From the Christianity.com website.
St. Ephrem the Syrian was born about 306 at Nisibis in Mesopotamia. When the Persians forced Emperor Jovianus to relinquish Nisibis, Ephrem and many other Christians migrated to Edessa. Ephrem was already a famed teacher. In Edessa he either joined or founded a school of Bible interpretation which was neither as literal as that of Antioch nor as devoted to finding types in every Scripture as was that of Alexandria. He was the school’s foremost representative.
During his years at Edessa, Ephrem lived in a cave, eating only barley bread and vegetables. Bald, short, without a beard, shriveled in his skin, he was a true ascetic. Nonetheless he took an active part in the affairs of the city where his dirty, patched robe must have made him a comical sight.
What we think and believe about ourselves has tremendous impact on soooo much of our lives. What I allow to wander through my cranial cavity can determine much more than I realize. The health of my body, soul, and spirit has much to do with what I think and believe.
In yesterday’s sermon at Castle Rock Bible Church, we looked at a hunchback woman who had been so for 18 years. Think about it, much of her daily view was the ground. Jesus in his compassionate state said, “this woman, our sister, a relative in the promise of Abraham, one of our family, needs to be free from this oppression.” He even pinpointed the reason for the influence. Satan and his wily kingdom had set up camp in her body causing tremendous damage. In his empathetic state, Jesus sidestepped the built-up rules of Sabbath to provide relief to this woman. In the process, revealed the hearts of the crowd into two definite camps.
One of the many points in discussing her ailment was that in our western world, the general mindset is that our bodies are our bodies and sickness or disease or difficulty is strictly the result of poor diet, lack of excercise, hereditary, or pumping our bodies with toxins. Western thinking precludes any demonic spiritual influence on our body, soul, and spirit. Not so in the eastern world, of which Jesus is a part. They have no problem understanding how the spiritual world has a significant impact on the physical world.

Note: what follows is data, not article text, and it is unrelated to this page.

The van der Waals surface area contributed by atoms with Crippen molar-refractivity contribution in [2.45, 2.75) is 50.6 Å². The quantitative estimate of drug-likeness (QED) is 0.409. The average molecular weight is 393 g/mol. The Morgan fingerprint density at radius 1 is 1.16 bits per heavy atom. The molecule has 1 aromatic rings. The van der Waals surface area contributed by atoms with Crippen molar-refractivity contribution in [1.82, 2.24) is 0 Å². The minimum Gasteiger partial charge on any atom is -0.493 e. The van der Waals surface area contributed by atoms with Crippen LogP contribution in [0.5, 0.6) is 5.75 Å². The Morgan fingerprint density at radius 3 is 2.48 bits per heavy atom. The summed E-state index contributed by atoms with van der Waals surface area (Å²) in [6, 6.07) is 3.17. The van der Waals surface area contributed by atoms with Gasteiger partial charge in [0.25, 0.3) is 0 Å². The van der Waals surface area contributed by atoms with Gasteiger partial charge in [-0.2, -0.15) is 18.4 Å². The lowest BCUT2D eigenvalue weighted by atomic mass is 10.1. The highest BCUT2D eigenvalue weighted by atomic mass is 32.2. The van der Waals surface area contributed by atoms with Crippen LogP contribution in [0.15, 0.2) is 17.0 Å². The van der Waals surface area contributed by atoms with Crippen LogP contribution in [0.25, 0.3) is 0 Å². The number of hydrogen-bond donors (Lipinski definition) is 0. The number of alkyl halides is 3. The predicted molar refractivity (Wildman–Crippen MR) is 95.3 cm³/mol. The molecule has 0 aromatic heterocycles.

One day a short bit ago, I decided to make some hot cocoa in the microwave. I am not quite sure what I did differently this time, however, it bubbled and flowed all over the place. As soon as I saw it I thought about the verse in Psalm 23 regarding a cup running over. The obvious analogy is that whatever is big inside of us is going to come out when the conditions are just right. Here the heat and pressure of the microwave caused stress on the wonderful drink to the point of spillage.
In typical pastoral fashion, my mind immediately went introspective to my life. What is it that when heat and pressure is exuded on my life makes things come out? And what are those things? Is it something for me to be embarrassed of? Or is it something which my words and actions glorify Father? Is it something to be proud of? Or is it something to hide or shy away from?
Have you ever thought about what you are full of? What about when the heat and pressure is brought upon you, what do we get to see?
Brokenness? Not something to be desired. Yet, something required.
What is the road to brokenness? Someone who is honest enough to tell you the truth about yourself. Deep, deep introspection at the mercy of a loving heavenly Father and the Word. A mistake made which reveals the nastiness of ones heart. Being face to face with such deception that the only place to turn is quiet solitude.
I have heard that when eagles molt and work at becoming stronger, they have to totally rid themselves of the things that protect them and give them their terror. They chew off their talons, smash their beaks on rocks, and pull out their flying feathers so that all can grow back stronger than ever. I wonder what that looks like for humans?
I just saw a quote on Facebook today from a pastor friend of mine, Chris Hodges, as RT’d by my friend Layne Schranz, “If you don’t get better at what you do, you will criticize those who are.”
Socrates at his trial for heresy as found in Apology 38a said, “The unexamined life is not worth living as a human being.”
The first quote set me on a course to think about how humans work symbiotically either for growth and healing or desecration and decay. It is easy to be critical just for the sake of criticism. After all it is our right as Americans, I think some call it ‘free-speech.’ It is harder to be critical for the sake of wanting things to be better. Judgmentalism to damage another takes no character, honoring each other enough to look for ways to grow and improve takes wisdom and love.
As we go through life, are we cruising aimlessly or are we finding out our purpose and explioting it to the fullest? Are we looking at the ways we do things and asking if it is Father’s will or something for our own glory? Are we asking if what we are saying passes the “Who Cares Test?” Are we looking in God’s Word to see if we are continually working at conforming ourselves into the image of the Son? Are we honest and courageous enough to receive information, no matter how difficult it may be to hear, in order for us to grow?